Because of their completeness compared with earlier work, we shall, in what follows, give a review of these studies (Dohnanyi, 1969, 1970b). Most of the earlier work can readily be discussed by comparing it with special cases of these studies.


McDonald Asteroidal Survey!

In their survey of asteroids at the McDonald Observatory (the McDonald survey (MDS)), Kuiper et al. (1958) obtained statistical data for the brighter

"Currently under revision; see van Houten in the “Discussion” following this paper.

asteroids up to a limiting apparent magnitude of 16. The observation covered the asteroid belt over all longitudes and a 40° width in latitude. The absolute photographic magnitudes of 1554 asteroids were obtained in half-magnitude intervals together with correction factors for estimating the true number of asteroids in each magnitude interval, based on the completeness of the survey. To estimate the masses of asteroids, we assume a geometric albedo of 0.2X 3* and material density of 3.5 x 103 kg/m3. The upper limit on the geometric albedo represents a completely white smooth surface and the lower limit corresponds to basalt. The nominal value of 0.2 is the mean of the estimated geometric albedos of the asteroids Ceres, Pallas, Juno, and Vesta. (See, e.g., Sharonov, 1964.) The result is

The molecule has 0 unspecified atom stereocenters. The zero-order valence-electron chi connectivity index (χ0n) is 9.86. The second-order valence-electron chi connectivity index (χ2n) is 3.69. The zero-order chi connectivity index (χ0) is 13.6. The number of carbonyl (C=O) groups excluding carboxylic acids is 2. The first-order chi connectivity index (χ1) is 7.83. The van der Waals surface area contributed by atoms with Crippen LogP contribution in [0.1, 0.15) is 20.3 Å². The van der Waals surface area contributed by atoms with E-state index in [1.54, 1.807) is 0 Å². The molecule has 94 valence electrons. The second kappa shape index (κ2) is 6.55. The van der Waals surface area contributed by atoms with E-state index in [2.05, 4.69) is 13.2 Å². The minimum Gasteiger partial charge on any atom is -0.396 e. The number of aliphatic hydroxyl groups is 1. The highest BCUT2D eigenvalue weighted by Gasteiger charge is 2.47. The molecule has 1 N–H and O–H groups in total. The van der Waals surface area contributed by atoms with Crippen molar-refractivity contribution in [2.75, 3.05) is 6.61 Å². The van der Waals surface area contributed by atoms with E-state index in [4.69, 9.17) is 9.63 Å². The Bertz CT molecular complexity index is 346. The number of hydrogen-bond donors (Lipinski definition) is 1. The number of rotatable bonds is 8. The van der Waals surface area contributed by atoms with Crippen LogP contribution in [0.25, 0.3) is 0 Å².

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where m is the mass, in kilograms, of a spherical asteroid with absolute photographic magnitude g (i.e., relative photographic magnitude at a distance of 1 AU from both Earth and the Sun). A measure of the uncertainty due to albedo is indicated.